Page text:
March 21, 2018

Here's How Thunderstorms Are Able to Form With Temperatures Near Freezing

Loud cracks of thunder and vivid lightning are pretty far down on the list of things you expect to hear and see when the temperature is near freezing, but that's exactly what folks in North Carolina were greeted to on Tuesday night as a line of thunderstorms swept through the area. It was cold enough that some of the storms produced sleet. Thundersleet isn't a common phenomenon—especially in this part of the country—so this rare meteorological treat adds to the already-phenomenal winter North Carolina has seen this year.

Thundersnow and Thundersleet

We're used to hearing about thundersnow during the cold months. The video of Jim Cantore hollering and frolicking in a blizzard as lightning zaps around him was an instant classic. But you have to be in just the right place at the right time to see it.

Thundersnow can occur in nor'easters and lake effect snow. There's often so much lift created by the dynamics of a powerful nor'easter that this lift can have the same effect as air rising on a warm day. The strong lifting motion leads to convection which allows lightning and thunder to accompany heavy snow. Lightning is also possible during lake effect snow since the snow bands coming off the lakes form through similar processes that generate pop-up thunderstorms during the warm months.

The thundersleet we saw in parts of North Carolina and extreme southern Virginia formed through a different process.

Elevated Convection

A typical thunderstorm forms as a result of warm air rising from the surface. Air rises more quickly when there's a large temperature difference between the lower levels and the upper levels of the atmosphere. The speed at which air rises determines the strength of a thunderstorm.

A temperature inversion can stop air from rising from the surface. An inversion occurs when a warm layer of air forms on top of a cooler layer of air. The surface temperature north of Greensboro, North Carolina, on Tuesday night was 35°F when the line of thunderstorms swept through, but the air just a few thousand feet above ground level was nearly 50°F. It was too cold near the ground for surface-based convection to occur.

The atmosphere is much more complicated than the simple diagrams they teach us in school. Air doesn't always have to rise from the surface for a thunderstorm to develop. Air can actually start rising from thousands of feet above the surface if the inversion layer is warm enough.

The poorly-annotated jumble of lines above is called a SKEW-T chart, which allows us to trace the air temperature and dew point through a column of the atmosphere. Data collected by the instruments attached to weather balloons are plotted out on these SKEW-T charts, and the resulting graph is a tremendous help in all types of weather forecasting situations

The above SKEW-T chart was generated by the HRRR weather model for Greensboro, North Carolina, at 9:00 PM on Tuesday, right around the time the line of storms rolled through the area. The data shows that the air temperature at the surface was around 35°F at the time of the storms. The temperature dropped steadily for a few thousand feet above ground level before sharply rising in the inversion layer between 3,000 and 4,000 feet. The air finally started steadily cooling off again above 4,000 feet.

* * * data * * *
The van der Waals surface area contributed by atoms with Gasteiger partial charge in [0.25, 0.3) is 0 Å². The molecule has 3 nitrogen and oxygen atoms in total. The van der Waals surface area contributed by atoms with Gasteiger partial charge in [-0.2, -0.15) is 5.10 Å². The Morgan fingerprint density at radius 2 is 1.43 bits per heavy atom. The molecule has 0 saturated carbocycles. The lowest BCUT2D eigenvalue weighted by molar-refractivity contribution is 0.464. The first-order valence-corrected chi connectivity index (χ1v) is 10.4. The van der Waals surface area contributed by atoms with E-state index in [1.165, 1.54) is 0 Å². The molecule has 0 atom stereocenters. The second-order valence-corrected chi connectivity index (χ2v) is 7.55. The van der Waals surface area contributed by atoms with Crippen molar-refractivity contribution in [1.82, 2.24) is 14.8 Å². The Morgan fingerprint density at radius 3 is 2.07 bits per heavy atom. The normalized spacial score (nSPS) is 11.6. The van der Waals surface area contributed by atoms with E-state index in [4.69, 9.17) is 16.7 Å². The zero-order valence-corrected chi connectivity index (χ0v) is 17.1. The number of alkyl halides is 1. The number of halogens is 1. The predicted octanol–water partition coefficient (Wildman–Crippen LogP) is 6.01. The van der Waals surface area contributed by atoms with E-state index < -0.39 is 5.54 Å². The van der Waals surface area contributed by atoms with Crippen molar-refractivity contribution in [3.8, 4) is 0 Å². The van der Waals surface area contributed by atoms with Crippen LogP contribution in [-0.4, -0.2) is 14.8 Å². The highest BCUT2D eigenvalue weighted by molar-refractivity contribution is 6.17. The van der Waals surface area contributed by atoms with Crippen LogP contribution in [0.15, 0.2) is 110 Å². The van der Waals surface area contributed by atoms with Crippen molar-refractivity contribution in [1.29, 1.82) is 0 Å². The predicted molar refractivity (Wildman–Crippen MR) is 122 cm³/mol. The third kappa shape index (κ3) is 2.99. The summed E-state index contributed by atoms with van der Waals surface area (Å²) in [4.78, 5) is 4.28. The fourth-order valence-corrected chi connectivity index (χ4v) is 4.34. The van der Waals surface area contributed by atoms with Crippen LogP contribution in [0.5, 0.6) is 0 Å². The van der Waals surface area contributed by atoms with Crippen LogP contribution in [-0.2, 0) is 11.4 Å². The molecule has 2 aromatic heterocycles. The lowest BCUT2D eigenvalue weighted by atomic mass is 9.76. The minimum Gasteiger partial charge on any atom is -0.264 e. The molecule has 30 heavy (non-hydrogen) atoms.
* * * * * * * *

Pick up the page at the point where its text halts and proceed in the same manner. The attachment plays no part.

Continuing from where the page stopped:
The inversion layer was so warm that it actually allowed air to start rising from the top of the layer all the way to the upper levels of the atmosphere, feeding the storms the instability they needed to produce heavy rain and lightning.

The SKEW-T chart above also shows a tiny little slice of the atmosphere below freezing a few hundred feet above the surface, which explains how some of the precipitation fell as sleet. Sleet forms when a snowflake falls through a layer of warm air but doesn't completely melt before reentering subfreezing air. The ice crystals left behind in the newly-formed raindrop serve as the nucleus allowing the droplet to freeze into the ice pellets we know as sleet.

Loud Thunder

If anyone wasn't aware that it was sleeting outside, they sure knew that it was thundering. The thunder was loud and it seemed like some of the cracks would never stop rumbling.

The same inversion that allowed the thunderstorms to develop also helped make the thunder so loud. The sound of the thunder was amplified through "atmospheric ducting." The sudden change in temperature acted as a sort of barrier that reflected some of the sound waves back down toward the surface and caused it to echo across long distances. The echoing effect caused by the inversion allowed one crack of thunder to reverberate for much longer than normal, leading to that ultra-satisfying rolling thunder sound.

[Radar: WSV3 | Sounding: PivotalWeather | Video: Dennis Mersereau]

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I graduated from the University of South Alabama in 2014 with a degree in political science and a minor in meteorology. I contribute to The Weather Network as a digital writer, and I've written for Forbes, the Washington Post's Capital Weather Gang, Popular Science, Mental Floss, and Gawker's The Vane. My latest book, The Skies Above, is now available. My first book, The Extreme Weather Survival Manual, arrived in October 2015.